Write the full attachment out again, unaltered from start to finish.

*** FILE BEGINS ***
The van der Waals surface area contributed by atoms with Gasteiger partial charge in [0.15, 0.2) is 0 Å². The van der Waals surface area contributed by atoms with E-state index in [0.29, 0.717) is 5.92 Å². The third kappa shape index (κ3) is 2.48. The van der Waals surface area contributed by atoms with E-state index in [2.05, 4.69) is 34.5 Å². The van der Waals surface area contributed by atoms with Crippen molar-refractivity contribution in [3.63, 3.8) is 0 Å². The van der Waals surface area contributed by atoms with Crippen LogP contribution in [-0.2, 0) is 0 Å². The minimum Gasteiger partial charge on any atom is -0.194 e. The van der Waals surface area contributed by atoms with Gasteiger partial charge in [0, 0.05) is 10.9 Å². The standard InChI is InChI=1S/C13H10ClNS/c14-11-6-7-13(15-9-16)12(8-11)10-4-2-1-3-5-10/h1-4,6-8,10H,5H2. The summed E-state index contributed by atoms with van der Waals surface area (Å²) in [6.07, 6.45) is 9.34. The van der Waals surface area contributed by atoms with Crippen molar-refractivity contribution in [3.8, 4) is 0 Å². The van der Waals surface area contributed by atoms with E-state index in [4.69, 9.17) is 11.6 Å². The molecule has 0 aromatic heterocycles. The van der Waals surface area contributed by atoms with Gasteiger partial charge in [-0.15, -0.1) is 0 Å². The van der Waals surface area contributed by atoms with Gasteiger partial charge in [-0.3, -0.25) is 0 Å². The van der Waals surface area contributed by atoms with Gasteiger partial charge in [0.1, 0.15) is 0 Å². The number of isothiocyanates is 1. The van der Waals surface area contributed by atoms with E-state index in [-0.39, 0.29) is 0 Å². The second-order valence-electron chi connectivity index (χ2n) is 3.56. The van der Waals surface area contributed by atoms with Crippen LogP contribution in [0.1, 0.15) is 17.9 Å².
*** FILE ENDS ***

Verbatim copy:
The van der Waals surface area contributed by atoms with Gasteiger partial charge in [0.15, 0.2) is 0 Å². The van der Waals surface area contributed by atoms with E-state index in [0.29, 0.717) is 5.92 Å². The third kappa shape index (κ3) is 2.48. The van der Waals surface area contributed by atoms with E-state index in [2.05, 4.69) is 34.5 Å². The van der Waals surface area contributed by atoms with Crippen molar-refractivity contribution in [3.63, 3.8) is 0 Å². The van der Waals surface area contributed by atoms with Crippen LogP contribution in [-0.2, 0) is 0 Å². The minimum Gasteiger partial charge on any atom is -0.194 e. The van der Waals surface area contributed by atoms with Gasteiger partial charge in [0, 0.05) is 10.9 Å². The standard InChI is InChI=1S/C13H10ClNS/c14-11-6-7-13(15-9-16)12(8-11)10-4-2-1-3-5-10/h1-4,6-8,10H,5H2. The summed E-state index contributed by atoms with van der Waals surface area (Å²) in [6.07, 6.45) is 9.34. The van der Waals surface area contributed by atoms with Crippen molar-refractivity contribution in [3.8, 4) is 0 Å². The van der Waals surface area contributed by atoms with E-state index in [4.69, 9.17) is 11.6 Å². The molecule has 0 aromatic heterocycles. The van der Waals surface area contributed by atoms with Gasteiger partial charge in [-0.15, -0.1) is 0 Å². The van der Waals surface area contributed by atoms with Gasteiger partial charge in [-0.3, -0.25) is 0 Å². The van der Waals surface area contributed by atoms with Gasteiger partial charge in [0.1, 0.15) is 0 Å². The number of isothiocyanates is 1. The van der Waals surface area contributed by atoms with E-state index in [-0.39, 0.29) is 0 Å². The second-order valence-electron chi connectivity index (χ2n) is 3.56. The van der Waals surface area contributed by atoms with Crippen LogP contribution in [0.1, 0.15) is 17.9 Å².